They’re no longer just a child’s plaything. Barbie and Bratz have been defining an entire generation for decades, even becoming cultural icons themselves.
Pitting women against each other will never be cute, nor is comparing one doll to another. Case in point, the long-standing Barbie vs. Bratz rivalry since the early 2000s. More than anything, can we talk about the brand’s character development and impact through the years? Far from the confines of the dollhouse, these dolls have been through it all whether you believe it or not: sl*t-shamed, degraded and criticized for not being a good role model to women.
When Barbie was created in 1959, most people saw her as nothing but a distraction to keep girls in their place. In fact, a study conducted by psychology professors in the past claimed that girls who played with Barbie dolls “tend to see fewer career options available to them than boys.” Bratz on the other hand were often “sexualized” by parents upon its controversial release in 2001 for their bold makeup looks and edgy outfits, that were modeled after POC. Perhaps, they too were victims of society’s toxic notions.
Decades later, Barbie and Bratz are no longer who they used to be. Now, they’ve encouraged self-expression and raised kids from different generations to unlock their full potential, all while smashing beauty standards and rejecting labels. Barbie has been teaching girls that they can be anyone with their career dolls and have launched variants of different shapes and sizes, including gender-neutral clothing. Bratz dolls became a pop culture phenomenon and highly impacted the fashion and beauty industry even 20 years later. Just one look at the Bratz hashtag on TikTok and you’ll find out why they’ve become the unsung style icons of today.
So, what have these two dolls been up to now that their influence has been proven to be massive? Scroll down below to find out.
BARBIE’S COLLAB WITH DESIGNERS GUO PEI AND OLIVIER ROUSTEING
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Barbie knows that representation matters more than anything. Her recent collaboration with Chinese couturier Guo Pei and French-African designer Olivier Rousteing of Balmain broke boundaries. In time for Lunar New Year, Guo Pei, who famously designed Rihanna’s Met Gala dress in 2015, announced that she collaborated with Barbie to celebrate her Chinese heritage and its intricate dress-making techniques. Not long enough, Balmain posted their campaign photos where real-life Barbie and Ken’s roles were reversed. The French fashion house turned the dollhouse into a pink palace with its fun collection. Here’s to more collabs between Barbie and POC designers in the future.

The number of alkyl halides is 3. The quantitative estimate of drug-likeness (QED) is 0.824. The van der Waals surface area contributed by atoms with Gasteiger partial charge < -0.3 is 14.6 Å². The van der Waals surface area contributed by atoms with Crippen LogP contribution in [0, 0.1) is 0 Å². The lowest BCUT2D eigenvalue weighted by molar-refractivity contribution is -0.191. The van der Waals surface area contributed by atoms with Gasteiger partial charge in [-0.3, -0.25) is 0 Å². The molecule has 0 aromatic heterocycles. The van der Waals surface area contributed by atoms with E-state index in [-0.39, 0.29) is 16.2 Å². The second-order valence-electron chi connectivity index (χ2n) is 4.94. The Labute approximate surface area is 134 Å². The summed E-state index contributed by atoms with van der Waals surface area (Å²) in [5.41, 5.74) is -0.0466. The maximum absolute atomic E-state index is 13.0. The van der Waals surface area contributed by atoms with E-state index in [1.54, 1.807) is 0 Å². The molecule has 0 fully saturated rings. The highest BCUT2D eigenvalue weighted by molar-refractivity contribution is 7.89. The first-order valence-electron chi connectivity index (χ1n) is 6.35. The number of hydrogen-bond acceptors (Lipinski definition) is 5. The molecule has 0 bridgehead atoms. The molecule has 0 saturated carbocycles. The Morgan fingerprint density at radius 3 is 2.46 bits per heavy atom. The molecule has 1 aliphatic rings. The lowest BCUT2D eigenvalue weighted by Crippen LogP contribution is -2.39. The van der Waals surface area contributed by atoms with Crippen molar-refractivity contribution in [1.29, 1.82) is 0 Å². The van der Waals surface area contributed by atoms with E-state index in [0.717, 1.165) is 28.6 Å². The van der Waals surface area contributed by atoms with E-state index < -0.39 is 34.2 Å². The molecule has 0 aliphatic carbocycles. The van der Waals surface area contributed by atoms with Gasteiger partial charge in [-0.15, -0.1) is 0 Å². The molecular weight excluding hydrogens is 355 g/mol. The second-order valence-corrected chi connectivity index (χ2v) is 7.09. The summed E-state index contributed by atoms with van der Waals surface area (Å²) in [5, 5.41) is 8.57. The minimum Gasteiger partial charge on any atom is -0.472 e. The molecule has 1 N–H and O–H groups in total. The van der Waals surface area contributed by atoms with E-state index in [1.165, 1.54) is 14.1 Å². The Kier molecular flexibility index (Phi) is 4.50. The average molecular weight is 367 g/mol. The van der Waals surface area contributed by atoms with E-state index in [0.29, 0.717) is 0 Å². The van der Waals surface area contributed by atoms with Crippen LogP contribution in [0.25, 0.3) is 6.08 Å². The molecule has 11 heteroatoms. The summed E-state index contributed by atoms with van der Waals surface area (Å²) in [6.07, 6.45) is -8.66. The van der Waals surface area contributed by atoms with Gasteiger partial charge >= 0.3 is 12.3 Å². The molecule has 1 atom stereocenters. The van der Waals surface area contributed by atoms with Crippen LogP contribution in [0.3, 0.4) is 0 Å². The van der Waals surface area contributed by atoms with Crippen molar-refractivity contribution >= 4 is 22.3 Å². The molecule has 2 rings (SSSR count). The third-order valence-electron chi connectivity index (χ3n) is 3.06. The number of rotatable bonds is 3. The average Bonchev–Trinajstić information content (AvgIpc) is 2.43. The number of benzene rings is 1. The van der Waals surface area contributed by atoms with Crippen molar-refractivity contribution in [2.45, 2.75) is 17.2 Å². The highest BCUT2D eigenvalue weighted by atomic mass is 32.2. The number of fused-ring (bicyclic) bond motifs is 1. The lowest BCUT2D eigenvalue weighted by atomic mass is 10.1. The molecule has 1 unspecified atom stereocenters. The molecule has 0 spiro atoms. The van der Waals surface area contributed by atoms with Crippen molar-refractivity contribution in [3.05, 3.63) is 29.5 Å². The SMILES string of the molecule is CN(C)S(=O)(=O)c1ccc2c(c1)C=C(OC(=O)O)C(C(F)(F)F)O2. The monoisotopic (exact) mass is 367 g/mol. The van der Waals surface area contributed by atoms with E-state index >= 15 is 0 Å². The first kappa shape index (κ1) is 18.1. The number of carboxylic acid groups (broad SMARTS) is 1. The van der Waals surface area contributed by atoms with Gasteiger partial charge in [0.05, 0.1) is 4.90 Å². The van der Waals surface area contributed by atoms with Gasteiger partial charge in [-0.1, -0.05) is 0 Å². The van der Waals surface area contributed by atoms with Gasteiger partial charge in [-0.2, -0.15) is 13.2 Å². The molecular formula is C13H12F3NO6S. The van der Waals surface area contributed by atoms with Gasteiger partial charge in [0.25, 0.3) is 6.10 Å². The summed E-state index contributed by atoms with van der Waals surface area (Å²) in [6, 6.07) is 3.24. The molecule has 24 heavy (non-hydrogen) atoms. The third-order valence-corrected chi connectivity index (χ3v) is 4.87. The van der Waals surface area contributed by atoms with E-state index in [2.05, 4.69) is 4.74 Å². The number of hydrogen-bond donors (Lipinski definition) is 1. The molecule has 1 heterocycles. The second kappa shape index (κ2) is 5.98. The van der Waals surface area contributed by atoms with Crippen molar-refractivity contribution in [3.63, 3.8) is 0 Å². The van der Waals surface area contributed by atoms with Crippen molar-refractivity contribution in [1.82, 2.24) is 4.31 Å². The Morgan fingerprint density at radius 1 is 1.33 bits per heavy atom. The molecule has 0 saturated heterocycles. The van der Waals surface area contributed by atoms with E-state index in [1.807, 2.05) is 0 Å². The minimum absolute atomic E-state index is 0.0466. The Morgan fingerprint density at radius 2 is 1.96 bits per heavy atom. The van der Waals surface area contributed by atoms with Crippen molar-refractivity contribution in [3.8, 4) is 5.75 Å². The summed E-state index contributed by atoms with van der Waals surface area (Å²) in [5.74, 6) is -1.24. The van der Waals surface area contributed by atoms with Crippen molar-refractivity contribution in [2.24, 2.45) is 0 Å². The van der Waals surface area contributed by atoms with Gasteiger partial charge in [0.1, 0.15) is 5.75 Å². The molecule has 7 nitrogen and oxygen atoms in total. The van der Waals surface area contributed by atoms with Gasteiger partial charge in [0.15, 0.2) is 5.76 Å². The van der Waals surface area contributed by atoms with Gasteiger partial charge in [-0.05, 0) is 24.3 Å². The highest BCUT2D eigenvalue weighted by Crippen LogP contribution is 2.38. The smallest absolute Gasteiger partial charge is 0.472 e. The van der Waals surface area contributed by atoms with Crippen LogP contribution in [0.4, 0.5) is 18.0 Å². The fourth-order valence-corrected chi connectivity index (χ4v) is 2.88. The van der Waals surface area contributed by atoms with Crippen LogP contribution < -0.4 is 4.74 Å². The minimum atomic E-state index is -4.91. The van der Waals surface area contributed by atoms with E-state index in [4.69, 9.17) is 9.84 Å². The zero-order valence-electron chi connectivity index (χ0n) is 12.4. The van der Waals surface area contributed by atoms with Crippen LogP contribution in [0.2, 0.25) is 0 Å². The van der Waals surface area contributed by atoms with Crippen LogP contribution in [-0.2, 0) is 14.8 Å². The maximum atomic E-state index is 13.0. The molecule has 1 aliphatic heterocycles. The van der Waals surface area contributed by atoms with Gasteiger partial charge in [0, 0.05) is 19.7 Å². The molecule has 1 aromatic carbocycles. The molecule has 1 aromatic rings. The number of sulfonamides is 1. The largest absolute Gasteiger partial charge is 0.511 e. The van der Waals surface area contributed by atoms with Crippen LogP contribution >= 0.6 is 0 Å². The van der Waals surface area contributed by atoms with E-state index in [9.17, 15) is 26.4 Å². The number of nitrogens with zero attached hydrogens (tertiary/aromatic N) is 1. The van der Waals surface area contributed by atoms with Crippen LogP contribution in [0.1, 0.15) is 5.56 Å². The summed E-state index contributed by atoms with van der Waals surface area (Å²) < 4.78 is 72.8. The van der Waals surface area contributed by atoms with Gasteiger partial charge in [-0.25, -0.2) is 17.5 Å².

BARBIE’S “YOU CAN BE ANYTHING” AND ROLE MODELS LINE
For a doll that’s only been looked up to for her ultra-cinched waist in the 50s, Barbie finally proved her haters wrong. A celebration of women empowerment, Mattel has been consistently releasing limited edition dolls of modern heroines and females from different walks of life, along with the inclusion of the LGBTQIA+ community. Take for example their tribute to frontliners last year by honoring the females who made medical history. They also created doll versions ofDominican-American author and activist Julia Alvarez, American suffragist and investigative journalist Ida B. Wells to name a few. This is the character development we love to see!
BRATZ’ COLLAB WITH GCDS AND PUMA
The Bratz pack have been the real style icons for the last 20 years, and most of their looks still prove to be timeless. Petition for the dolls to drop more designer collabs in the future because the recent GCDS and Puma collections were FIRE. We just want to steal their entire wardrobe, including the pastel platforms, chunky boots, mini bags and fur coats!
BRATZ’ IMPACT ON POP CULTURE AND STAND ON SOCIAL ISSUES
Oops, they’ve done it again. Whoever said that Bratz fell off after the Y2K absolutely knows nothing. Hello, they’ve made red carpet appearances, virtual games pre-metaverse, and now they’re killing it with the help of their Bratz creators who usually create pop culture-inspired looks. Their passion for fashion has cemented their status in the social media realm as well. (The Bratz hashtag on TikTok alone has over 2.3B views! Icon behavior.) But aside from their sassy posts, the dolls also know that speaking up about social issues is just as important. They’ve been staunch advocates of the Black Lives Matter and Stop Asian Hate movement when most brands had their mouths shut. Jade and Sasha would’ve been proud.
CONTINUE READING: You Need To Add These Bratz Shoes To Your Wardrobe ASAP